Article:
The Day the Earth Stood Still

John McManamy Health Guide
  • Do you ever have one of those days where everything goes unaccountably right? Something like that recently happened to me. In my case, we are talking astronomical odds, roughly the same odds against the universe supporting life.

    To give you an idea of the kind of long shot I'm talking about, according to an article in this month's Discover magazine, the chances of the right kind of universe coming along amounted to something like one in ten to the power of 500. That's 10 with 500 zeroes after it.

    The gravity had to be just right. The rate at which fused hydrogen atoms converted to energy had to be just right. On and on it went. Ten with 500 zeroes chances to get it wrong.

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    Now that you know what I was up against, I can begin my story. This is a story of weekend water volleyball. Little did I know, cosmic forces were at work:

    Ten or 12 people were already in the pool when I arrived, volleying the ball back and forth. I walked over to the net. "Which one of you wants me?" I asked.

    This was the cue for people on both sides to point to the other team.

    You see, I'm John McManamy and I really suck.

    I returned the first ball that came to me. No big deal. Then the second one. Then I got off some serves that didn't go into the net or another time zone.

    I rotated into the front row. The server had a reputation for lowballing unreturnable rockets. He wound up and unleashed his missile. I jumped up and witnessed a splash of water - into their side of the net. It took me a microsecond or two to realize I was the source of that splash. The server just happened to have hit me on my outstretched palms. But to everyone else in the pool, I had just made an impossible play.

    You could see it in their faces. Jaw-dropping disbelief, I think best describes it.

    Don't worry, I reassured everyone. The order of the universe shall reassert itself. After all, I'm John McManamy and I really suck.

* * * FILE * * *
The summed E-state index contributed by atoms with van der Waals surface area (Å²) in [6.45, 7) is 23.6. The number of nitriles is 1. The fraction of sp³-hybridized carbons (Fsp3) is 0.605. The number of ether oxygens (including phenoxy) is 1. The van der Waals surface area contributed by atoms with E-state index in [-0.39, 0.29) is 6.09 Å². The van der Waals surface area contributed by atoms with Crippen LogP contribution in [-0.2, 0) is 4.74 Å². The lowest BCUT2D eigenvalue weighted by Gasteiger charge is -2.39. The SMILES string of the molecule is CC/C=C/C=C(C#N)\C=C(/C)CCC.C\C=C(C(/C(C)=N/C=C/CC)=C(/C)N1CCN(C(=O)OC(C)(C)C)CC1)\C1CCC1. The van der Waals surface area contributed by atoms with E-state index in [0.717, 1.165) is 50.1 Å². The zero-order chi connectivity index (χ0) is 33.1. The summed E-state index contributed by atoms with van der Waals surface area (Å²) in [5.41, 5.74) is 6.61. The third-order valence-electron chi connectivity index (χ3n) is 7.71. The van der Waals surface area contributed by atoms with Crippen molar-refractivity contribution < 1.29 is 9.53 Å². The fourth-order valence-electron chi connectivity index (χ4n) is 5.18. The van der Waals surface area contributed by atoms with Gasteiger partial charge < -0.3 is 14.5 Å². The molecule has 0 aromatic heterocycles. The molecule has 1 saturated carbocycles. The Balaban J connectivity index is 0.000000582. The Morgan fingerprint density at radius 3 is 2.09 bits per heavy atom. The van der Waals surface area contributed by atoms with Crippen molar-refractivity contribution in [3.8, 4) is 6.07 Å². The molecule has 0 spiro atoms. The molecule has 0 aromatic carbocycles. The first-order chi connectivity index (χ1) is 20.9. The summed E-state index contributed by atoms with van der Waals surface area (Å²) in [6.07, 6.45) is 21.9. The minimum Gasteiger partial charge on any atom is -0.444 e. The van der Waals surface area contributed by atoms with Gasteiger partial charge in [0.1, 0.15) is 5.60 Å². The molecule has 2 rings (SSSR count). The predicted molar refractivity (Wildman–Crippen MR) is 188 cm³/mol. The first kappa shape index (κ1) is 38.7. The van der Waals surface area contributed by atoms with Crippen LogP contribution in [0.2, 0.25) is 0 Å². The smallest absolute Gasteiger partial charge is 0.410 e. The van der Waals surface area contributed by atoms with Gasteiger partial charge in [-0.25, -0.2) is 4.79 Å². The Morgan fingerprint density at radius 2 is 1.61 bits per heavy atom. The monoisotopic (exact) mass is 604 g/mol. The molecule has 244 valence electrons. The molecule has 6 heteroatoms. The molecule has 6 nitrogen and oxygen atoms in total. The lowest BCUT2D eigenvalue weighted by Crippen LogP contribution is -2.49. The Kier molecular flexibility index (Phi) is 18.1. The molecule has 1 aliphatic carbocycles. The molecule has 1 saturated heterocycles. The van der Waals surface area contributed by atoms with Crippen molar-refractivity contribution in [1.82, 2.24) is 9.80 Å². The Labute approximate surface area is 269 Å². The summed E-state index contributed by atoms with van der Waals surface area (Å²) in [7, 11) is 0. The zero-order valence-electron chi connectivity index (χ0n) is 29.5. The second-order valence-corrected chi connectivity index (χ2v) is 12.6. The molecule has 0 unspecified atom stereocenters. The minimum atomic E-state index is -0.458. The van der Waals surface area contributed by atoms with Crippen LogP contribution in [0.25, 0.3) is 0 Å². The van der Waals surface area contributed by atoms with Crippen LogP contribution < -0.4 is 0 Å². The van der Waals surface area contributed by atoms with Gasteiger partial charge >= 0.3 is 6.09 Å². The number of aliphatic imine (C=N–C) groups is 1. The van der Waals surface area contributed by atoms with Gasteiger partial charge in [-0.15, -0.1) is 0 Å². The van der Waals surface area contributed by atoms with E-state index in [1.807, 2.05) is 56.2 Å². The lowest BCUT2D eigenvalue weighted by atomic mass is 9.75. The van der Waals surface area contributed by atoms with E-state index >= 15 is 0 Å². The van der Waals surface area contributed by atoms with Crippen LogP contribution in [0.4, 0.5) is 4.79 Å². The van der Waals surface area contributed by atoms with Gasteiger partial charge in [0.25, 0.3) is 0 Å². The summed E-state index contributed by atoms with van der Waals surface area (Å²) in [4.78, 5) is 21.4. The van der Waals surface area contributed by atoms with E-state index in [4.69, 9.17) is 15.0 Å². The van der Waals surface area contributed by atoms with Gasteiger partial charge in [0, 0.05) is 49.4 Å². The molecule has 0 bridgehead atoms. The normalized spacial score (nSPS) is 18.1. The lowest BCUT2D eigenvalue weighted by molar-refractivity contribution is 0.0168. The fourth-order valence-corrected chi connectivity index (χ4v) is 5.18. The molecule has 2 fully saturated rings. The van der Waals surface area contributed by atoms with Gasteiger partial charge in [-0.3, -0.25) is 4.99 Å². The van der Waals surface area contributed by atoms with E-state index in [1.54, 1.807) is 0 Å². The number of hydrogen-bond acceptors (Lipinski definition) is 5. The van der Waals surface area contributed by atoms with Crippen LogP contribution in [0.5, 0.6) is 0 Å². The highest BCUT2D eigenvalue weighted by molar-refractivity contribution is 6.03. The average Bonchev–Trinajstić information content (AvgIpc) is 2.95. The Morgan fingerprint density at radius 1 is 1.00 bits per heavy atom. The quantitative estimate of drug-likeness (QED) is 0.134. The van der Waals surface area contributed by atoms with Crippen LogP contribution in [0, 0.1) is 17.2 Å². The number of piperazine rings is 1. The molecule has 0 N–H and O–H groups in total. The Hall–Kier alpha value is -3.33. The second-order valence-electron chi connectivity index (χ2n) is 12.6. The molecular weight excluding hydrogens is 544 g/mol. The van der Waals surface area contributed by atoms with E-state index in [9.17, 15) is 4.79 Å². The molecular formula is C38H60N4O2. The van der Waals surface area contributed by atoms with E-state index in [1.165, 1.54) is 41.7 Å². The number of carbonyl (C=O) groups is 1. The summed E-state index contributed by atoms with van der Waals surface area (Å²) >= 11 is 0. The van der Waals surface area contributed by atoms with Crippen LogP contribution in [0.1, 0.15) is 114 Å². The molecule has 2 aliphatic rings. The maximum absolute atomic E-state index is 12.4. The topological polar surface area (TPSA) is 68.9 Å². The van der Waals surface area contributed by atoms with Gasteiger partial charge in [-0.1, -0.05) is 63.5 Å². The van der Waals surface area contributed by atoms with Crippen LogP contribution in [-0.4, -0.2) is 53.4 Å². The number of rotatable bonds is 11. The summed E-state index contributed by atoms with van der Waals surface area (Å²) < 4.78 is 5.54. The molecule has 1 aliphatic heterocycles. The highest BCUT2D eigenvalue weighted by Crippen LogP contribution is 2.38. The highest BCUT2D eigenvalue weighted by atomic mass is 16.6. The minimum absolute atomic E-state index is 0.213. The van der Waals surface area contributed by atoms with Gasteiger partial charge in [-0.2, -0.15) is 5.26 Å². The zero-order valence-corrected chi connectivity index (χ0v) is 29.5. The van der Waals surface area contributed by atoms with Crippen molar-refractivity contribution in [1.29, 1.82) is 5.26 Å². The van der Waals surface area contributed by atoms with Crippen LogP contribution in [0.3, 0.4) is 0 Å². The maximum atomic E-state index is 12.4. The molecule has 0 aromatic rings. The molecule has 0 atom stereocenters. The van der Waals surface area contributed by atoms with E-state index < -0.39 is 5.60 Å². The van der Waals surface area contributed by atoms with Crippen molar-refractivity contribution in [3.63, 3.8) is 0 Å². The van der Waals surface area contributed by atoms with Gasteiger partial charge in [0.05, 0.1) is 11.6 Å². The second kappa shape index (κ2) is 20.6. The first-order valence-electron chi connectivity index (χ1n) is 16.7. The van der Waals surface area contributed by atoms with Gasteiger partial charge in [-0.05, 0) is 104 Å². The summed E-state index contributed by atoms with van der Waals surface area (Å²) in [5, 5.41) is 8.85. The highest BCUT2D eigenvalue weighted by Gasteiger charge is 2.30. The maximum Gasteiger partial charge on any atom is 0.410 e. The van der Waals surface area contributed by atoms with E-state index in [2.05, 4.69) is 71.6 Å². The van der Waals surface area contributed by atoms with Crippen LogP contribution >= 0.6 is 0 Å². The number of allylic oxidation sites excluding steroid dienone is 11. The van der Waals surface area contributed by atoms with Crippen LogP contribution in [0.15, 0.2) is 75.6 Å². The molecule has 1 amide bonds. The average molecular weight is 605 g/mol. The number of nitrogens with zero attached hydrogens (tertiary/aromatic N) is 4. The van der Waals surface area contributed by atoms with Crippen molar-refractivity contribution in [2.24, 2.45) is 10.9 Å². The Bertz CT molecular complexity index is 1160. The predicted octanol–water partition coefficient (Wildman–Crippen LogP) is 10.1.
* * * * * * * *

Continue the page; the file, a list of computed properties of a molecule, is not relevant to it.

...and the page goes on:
Several games later, front row. One of my teammates behind me lobbed back a shot in a weak high arc. On the other side of the net, Aqua Man was licking his chops in anticipation. But first the ball had to travel through my airspace. No time to think. I jumped. I pirouetted. I swung my arm like a windmill. I slapped my hand. I felt contact ...

    Then gravity took over. I descended. My head went under water. I resurfaced. I looked up. A whole pool of bug-eyed faces looked down on me.

    Now it was my turn to express disbelief. You mean I didn't hit the ball into the net? I could only think.

    By this time, I had been in the pool for more than an hour. I had been returning everything hit to me. I had been making difficult plays. I had been making highlight reel plays. A casual observer, not knowing who I was, would have singled me out as one of the two or three best players in the pool.

    The odds of that happening? Try ten with 500 zeroes. My eyes were working. My brain was working. My body was working.

    Not only that, the ball was cooperating, the net was my friend, and gravity was breaking in my favor. I returned my second impossible serve from the same server. He could only shake his head back and forth.

  • Of course, he seemed to be saying. This is John McManamy. He is supposed to suck. But not today.

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    To paraphrase Zero Mostel in the Mel Brooks movie The Producers, "What did I do right?"

    It was time to consult an expert, in this case a pool hustler friend. He picked up a bottle from the table. "Your body already knows what to do," he explained. He set the bottle back down on the table. Your mind, on the other hand, he went on to say, doesn't always believe what your body has learned.

    He encourages young players to practice by stroking a pool cue into a beer bottle. When you're good enough to reliably tap the bottom of the bottle without the cue glancing off the sides, he told me, then you're ready to practice using a ball.

    How do you get to Carnegie Hall? Practice, practice, practice.

    When my friend lines up a difficult shot, he has complete confidence in the wisdom of his body. The right shot simply presents itself. The body assumes the right stance. If he had to think about the shot, he would overcompensate and mess it up. At the same time, he is able to tune out all distractions.

    "If there were a naked girl in the room," he let me know, "I wouldn't know she was there."

    Another friend in the room took this in. "If there were a naked girl in the room," he replied, "I wouldn't know the pool table was there."

    Of course, the next week the universe aligned itself back to normal. But you know what? I can never go back to being the same player. There is a slight swagger in my step now as I approach the pool. People in the water actually have to think before they invite me to join the team on the other side of the net.

    You see, I'm John McManamy and I don't suck as bad as I used to.

Published On: December 16, 2008